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Experts warn the outbreak of Aussie flu is ‘unpredictable’

The dreaded ‘Aussie flu’ has bewildered experts who ‘don’t know’ how bad this year’s outbreak is going to become amid mounting pressure on the NHS.

Government figures show cases of the contagious virus have soared by 70 per cent in a week – with 2,810 new people struck down in the last seven days.

Hospitals have been plunged into chaos because of the sharp rise in flu, and GPs have been forced to cancel holiday and work late into the night to cope.

Just two areas of the UK are believed to be free of the potentially fatal bug, which has placed left the NHS over-stretched ahead of a busy winter.

Health bosses made the unprecedented decision to cancel 55,000 operations to try and cope with the crisis last week as the health service started to buckle.

And now a scientist has warned the ‘unpredictable’ outbreak is likely to continue its spread across the UK – leaving the NHS under threat.

Government figures show cases of the contagious virus have soared by 70 per cent in a week – with 2,810 new people struck down

Professor Andrew Easton, a leading virologist at Warwick University, told MailOnline that there is nothing unusual about this year’s outbreak so far. 

However, on the back of Public Health England figures released today, he warned that ‘you really can’t predict how it’s going to go’.

Speaking exclusively, he said: ‘Every year there are problems because of outbreaks, and while predictable, they do cause difficulties.

‘If numbers do continue to rise then those problems will continue and won’t go away and they will put much more pressure on the system.

‘But we’re going to have to wait and see, you just don’t know. We would expect the increases to continue for a few weeks before it reaches its normal peak’. 

PHE figures showed 2,810 have fallen victim to influenza in the week ending January 7. In contrast, 1,653 were struck down in the previous seven days.


UFC fighter Conor McGregor has been struck down by deadly 'Aussie flu'

UFC fighter Conor McGregor has been struck down by deadly ‘Aussie flu’

UFC fighter Conor McGregor has been struck down by deadly ‘Aussie flu’, which could be the worst bout Britain has seen in 50 years.

He shared a candid Instagram snap of him relaxing in bed with his baby boy Conor Jr, revealing he and ‘half his family’ had contracted the virus.

The 29-year-old millionaire sportsman wrote on the social media site: ‘Well that was a wild New Year’s Eve. 

‘Half the family hit with the Australian flu virus and some even left in hospital with it. I’ve never even been to Australia wtf.'[sic]’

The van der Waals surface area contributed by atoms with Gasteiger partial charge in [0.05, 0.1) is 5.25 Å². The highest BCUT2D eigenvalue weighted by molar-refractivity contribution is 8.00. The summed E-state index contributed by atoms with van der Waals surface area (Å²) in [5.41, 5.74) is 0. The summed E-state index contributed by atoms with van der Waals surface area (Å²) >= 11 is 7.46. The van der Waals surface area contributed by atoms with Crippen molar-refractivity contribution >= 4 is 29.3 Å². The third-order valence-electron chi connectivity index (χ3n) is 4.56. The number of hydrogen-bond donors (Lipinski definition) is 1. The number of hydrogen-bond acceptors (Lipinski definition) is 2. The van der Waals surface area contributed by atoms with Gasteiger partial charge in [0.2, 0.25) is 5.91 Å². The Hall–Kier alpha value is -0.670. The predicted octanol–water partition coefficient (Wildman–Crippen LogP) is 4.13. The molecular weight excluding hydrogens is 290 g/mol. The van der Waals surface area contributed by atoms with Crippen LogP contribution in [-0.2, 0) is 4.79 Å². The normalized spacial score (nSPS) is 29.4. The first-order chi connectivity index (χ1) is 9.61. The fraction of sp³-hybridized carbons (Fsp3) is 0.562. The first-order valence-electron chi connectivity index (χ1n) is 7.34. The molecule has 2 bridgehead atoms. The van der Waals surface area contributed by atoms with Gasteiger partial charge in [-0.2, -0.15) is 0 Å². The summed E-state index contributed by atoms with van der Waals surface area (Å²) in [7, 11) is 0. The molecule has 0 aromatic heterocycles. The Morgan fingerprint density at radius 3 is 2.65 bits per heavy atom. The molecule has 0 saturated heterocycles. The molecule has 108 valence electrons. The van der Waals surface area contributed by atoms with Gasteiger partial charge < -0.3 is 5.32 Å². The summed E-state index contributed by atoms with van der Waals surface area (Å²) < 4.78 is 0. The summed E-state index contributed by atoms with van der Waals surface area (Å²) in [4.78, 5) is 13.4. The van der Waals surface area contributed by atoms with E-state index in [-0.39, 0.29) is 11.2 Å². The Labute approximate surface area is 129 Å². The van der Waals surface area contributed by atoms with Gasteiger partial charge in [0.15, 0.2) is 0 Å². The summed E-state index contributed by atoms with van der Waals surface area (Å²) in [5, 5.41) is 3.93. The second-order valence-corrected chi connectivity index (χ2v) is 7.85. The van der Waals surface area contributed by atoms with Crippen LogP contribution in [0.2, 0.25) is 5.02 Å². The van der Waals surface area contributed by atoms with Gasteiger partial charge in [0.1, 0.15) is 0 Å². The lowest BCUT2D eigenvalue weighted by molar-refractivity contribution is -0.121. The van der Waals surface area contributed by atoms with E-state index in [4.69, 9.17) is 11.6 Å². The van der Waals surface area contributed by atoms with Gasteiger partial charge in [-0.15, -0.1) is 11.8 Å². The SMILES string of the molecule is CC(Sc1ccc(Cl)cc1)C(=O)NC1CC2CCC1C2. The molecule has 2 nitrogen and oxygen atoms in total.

The MMA fighter and boxer said that he had been left shaken by the illness, which has affected people across Ireland over the festive period.

He said: ‘Big New Year’s Eve party cancelled at the last minute and I am left shaking in bed the past two days.

‘I’ll leave that with the rest of the bad behind me in 2017 and take with me the many great experiences I’ve had this year!

‘None greater than the birth of my son Conor Jr and the continued support of my family, my friends and my dedicated staff through thick and thin.’

This winter’s outbreak appears to be nine times more severe than that of 2015/16 – when just 296 cases of flu had been recorded at the same point.

During that winter, Government figures suggested the winter flu played a role in more than 16,000 deaths. Only 577 were recorded in the previous winter.

However, this winter’s outbreak shows no signs of slowing down, as flu cases are expected to rocket even further in the coming weeks. 

Only the City of London and Ilford have reported zero cases so far this winter, according to the website – which tracks outbreaks of flu.

The ‘sign of peace’ handshake has even been banned across churches in Northern Ireland due to the risk of infection.

GP surgeries have been overwhelmed with the influx of patients amid the winter flu epidemic, made worse by the aggressive flu strain that rocked Australia. 

The soaring number of flu cases has been put down to a surge in two aggressive subtypes attacking the population simultaneously.


Statistics from Public Health England reveal how many people were infected during week 1 of the previous four winters.


Influenza A

Influenza B




Influenza A

Influenza B




Influenza A

Influenza B




Influenza A

Influenza B



One includes the so-called ‘Aussie flu’, a strain of influenza A which wreaked havoc on hospitals in Australia during the country’s winter.

The H3N2 subtype triggered two and a half times the normal number of cases in Australia. Britain’s flu season tends to mirror what has happened there.

Experts fear the virulent flu strain, which has now reached the UK, could prove as deadly to humanity as the Hong Kong flu in 1968, which killed one million people. 

Usually, just one subtype, either influenza A or B, is responsible for the majority of  cases. It spreads much easier in the cold weather.

Last week, 1,139 people were confirmed to have influenza A, 1,613 were shown to have influenza B and a further 58 were unclassified. 

Nearly 50 people have already been killed by the bug this year and at least 1,078 people have been hospitalised – 252 of which were caused by the ‘Aussie flu’ strain.

Some 137 were caused by H1N1, which triggered the 1918 Spanish Flu pandemic that killed 50 million. A further 291 strains of influenza A were unidentified.

Flu is also ‘actively circulating’ in Ireland, with less than ten people having lost their lives to the killer virus so far in this winter’s outbreak.

And in the US, the flu is already gripping 36 states and has killed at least 70 people in the US, according to data released by the CDC on Friday.

Australia – whose winter occurs during the British summer – had one of its worst outbreaks on record, with two and a half times the normal number of cases.

Some of the country’s A&E units had ‘standing room only’ after being swamped by more than 100,000 cases of the H3N2 strain.